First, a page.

- Fed policymakers expect one more rate hike this year
- Dollar gains vs other major currencies on rate projections
- U.S. 2-yr notes yield hit high since 2008
- Oil prices drop away from April/May highs
- European shares higher as bank stocks jump
- S&P cuts China sovereign rating by one notch
- Metals see heavy falls
Signals the Federal Reserve will hike U.S. interest rates again this year and begin the ‘Great Unwinding’ of a decade of aggressive stimulus, drove the dollar to a two-month high versus the yen on Thursday and sent bonds and commodities lower.
Traders reacted predictably to what had been a heavily-flagged move from the Fed, which was then followed just as unsurprisingly in Asia as the Bank of Japan kept its monetary spigots open at full.
Along with the dollar bulls, European bank stocks cheered the prospect of higher interest rates which should help their profits. They rose over 1.5 percent as a weaker euro helped the pan-European STOXX 600 generally too.
Wall Street looked set for a subdued restart however, as shorter-term government bond yields, which reflect borrowing costs, hovered at their highest in nine years and the dollar’s rise took it as far as 112.725 yen, its strongest since July 18.
“Initial reaction (to the Fed) is fairly straightforward,” said Saxo Bank head of FX strategy John Hardy.
“They still kept the December hike (signal) in there and the market is being reluctantly tugged in the direction of having to price that in.”
Interest rate futures are now pricing in about a 70 percent chance of a December Fed rate hike according to CME’s ‘FedWatch’ tool, up from above 50 percent prior to the Fed meeting and under 40 percent just a few weeks ago.
There was one surprise for traders to deal with.
S&P Global became the second major rating agency this year to cut China’s credit score, citing worries about the country’s rising debt levels and the risks that posed for financial stability in the world’s second-largest economy.
China’s markets were already closed by the time it came but it kept the pressure on metals and emerging markets stocks which were already down after the Fed meeting and as Russia was forced to bail out one of its large banks.
Since the start of 2014, Reuters analysis shows that the big three rating agencies – S&P Global, Moody’s and Fitch – have racked up more than 155 emerging market downgrades between them, which averages out a roughly one a week.
The likes of S&P also still have far more negative outlooks — effectively downgrade warnings — on EM sovereign ratings than positive ones too, which suggest further cuts are looming.
“China’s credit problem is the biggest problem we have ever seen in any country and probably justifies a lower rating,” said Claire Dissaux, head of global economics and strategy at Millenium Global Investments.
“Also one element that models cannot capture is the strength of institutions such as transparency of regulation of the banking sector and central bank independence. All that is an argument to say China’s rating might still be too good.”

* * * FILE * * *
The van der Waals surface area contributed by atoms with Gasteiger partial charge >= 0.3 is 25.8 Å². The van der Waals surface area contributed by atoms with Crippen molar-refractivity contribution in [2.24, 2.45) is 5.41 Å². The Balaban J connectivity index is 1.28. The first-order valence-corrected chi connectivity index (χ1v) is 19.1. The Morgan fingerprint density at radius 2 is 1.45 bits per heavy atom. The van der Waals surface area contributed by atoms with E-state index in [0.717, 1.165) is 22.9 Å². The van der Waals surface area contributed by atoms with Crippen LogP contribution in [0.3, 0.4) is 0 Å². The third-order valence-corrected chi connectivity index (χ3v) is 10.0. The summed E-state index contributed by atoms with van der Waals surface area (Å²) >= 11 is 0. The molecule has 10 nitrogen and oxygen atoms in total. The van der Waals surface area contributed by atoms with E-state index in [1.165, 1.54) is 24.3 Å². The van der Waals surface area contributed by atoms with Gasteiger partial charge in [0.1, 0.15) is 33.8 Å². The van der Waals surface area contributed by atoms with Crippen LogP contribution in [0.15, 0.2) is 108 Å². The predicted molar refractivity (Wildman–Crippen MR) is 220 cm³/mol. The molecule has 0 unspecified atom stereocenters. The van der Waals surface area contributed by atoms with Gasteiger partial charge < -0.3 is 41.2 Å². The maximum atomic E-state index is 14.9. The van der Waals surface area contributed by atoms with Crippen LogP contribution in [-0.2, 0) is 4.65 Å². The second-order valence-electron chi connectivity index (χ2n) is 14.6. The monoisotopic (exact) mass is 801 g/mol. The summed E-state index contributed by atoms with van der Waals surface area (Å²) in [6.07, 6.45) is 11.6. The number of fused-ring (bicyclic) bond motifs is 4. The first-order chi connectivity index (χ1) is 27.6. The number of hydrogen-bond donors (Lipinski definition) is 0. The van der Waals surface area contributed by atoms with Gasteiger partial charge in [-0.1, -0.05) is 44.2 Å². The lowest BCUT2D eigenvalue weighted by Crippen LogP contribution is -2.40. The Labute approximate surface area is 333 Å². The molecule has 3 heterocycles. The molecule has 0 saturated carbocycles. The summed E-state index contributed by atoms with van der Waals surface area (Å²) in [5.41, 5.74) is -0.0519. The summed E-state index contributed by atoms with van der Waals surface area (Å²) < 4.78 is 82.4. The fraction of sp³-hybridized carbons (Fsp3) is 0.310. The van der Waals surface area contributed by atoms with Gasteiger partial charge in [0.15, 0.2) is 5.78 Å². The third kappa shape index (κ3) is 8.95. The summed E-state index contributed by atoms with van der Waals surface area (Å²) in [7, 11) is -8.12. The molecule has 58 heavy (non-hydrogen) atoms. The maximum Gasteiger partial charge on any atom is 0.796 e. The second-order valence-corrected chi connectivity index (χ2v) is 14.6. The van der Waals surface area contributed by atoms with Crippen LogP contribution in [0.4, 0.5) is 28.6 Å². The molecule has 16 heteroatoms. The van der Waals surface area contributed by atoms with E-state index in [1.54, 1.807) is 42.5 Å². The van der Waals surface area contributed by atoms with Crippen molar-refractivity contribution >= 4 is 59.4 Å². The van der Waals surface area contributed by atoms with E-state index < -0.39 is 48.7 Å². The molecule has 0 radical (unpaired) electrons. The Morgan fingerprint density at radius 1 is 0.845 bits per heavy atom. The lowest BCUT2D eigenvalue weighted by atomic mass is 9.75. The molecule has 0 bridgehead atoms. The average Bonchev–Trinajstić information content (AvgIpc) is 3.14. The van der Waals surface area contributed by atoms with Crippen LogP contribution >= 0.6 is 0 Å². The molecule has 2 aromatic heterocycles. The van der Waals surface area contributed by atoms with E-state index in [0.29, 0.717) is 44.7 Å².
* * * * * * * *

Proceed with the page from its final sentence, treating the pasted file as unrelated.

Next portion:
The Fed’s plan to start reducing its $4.2 trillion crisis-era stockpile of bonds and raise U.S. rates again was still the driver though as U.S. markets prepared to reopen.
The euro shed roughly 0.1 percent to $1.1890 after dropping 0.8 percent the previous day, when it reversed a four-session winning run.
European Central Bank President Mario Draghi is due to speak later on financial stability though focus will be on whether he give any more hints on the ECB joining the “Great Unwinding” as the influential Bank for International Settlement (BIS) has described it.
The yield on Germany’s 10-year government, the benchmark for the region, was 4 basis points higher at 0.47 percent, its highest since early August. It is still well below the 2.28 percent U.S. equivalent though.
The gap between United States and German 10-year borrowing costs narrowed a touched to 179 bps having struck 184 bps – its highest in a month – on Wednesday.
Spanish government bonds moved roughly in line with peers, having underperformed on Wednesday after Spanish police raided Catalan government offices and arrested officials on Wednesday to halt a banned referendum on independence.
“The central Spanish government’s increasingly rigorous line of action in response to Catalonia’s aspirations to independence triggered profit-taking on Spanish debt instruments, which subsequently spilled over to BTPs (Italian debt),” DZ Bank analyst Rene Abrecht said.
The higher dollar strained commodity markets, where the underlying raw materials are priced in the U.S. currency.
Gold hit a three-week low of $1,293 per ounce, Brent and WTI oil eased away from multi-month highs, while industrial metals copper and nickel tumbled 1.2 and 3.8 percent to more than one-month lows.
Brent crude futures last stood at $55.83, down around 1 percent from late U.S. levels as U.S. benchmark West Texas Intermediate (WTI) fell to $50.14.
There were other beneficiaries though from the shift up in the dollar.
Japan’s Nikkei closed up 0.2 percent as the yen’s fall against the dollar after the Fed’s decision helped sentiment around exporters.
The Bank of Japan, as widely expected, also maintained its ultra-easy policy settings.
“The BOJ will patiently continue accommodative monetary policy to achieve 2 percent inflation… As such, we will take further monetary easing steps if necessary,” its Governor Haruhiko Kuroda said at his post-meeting news conference.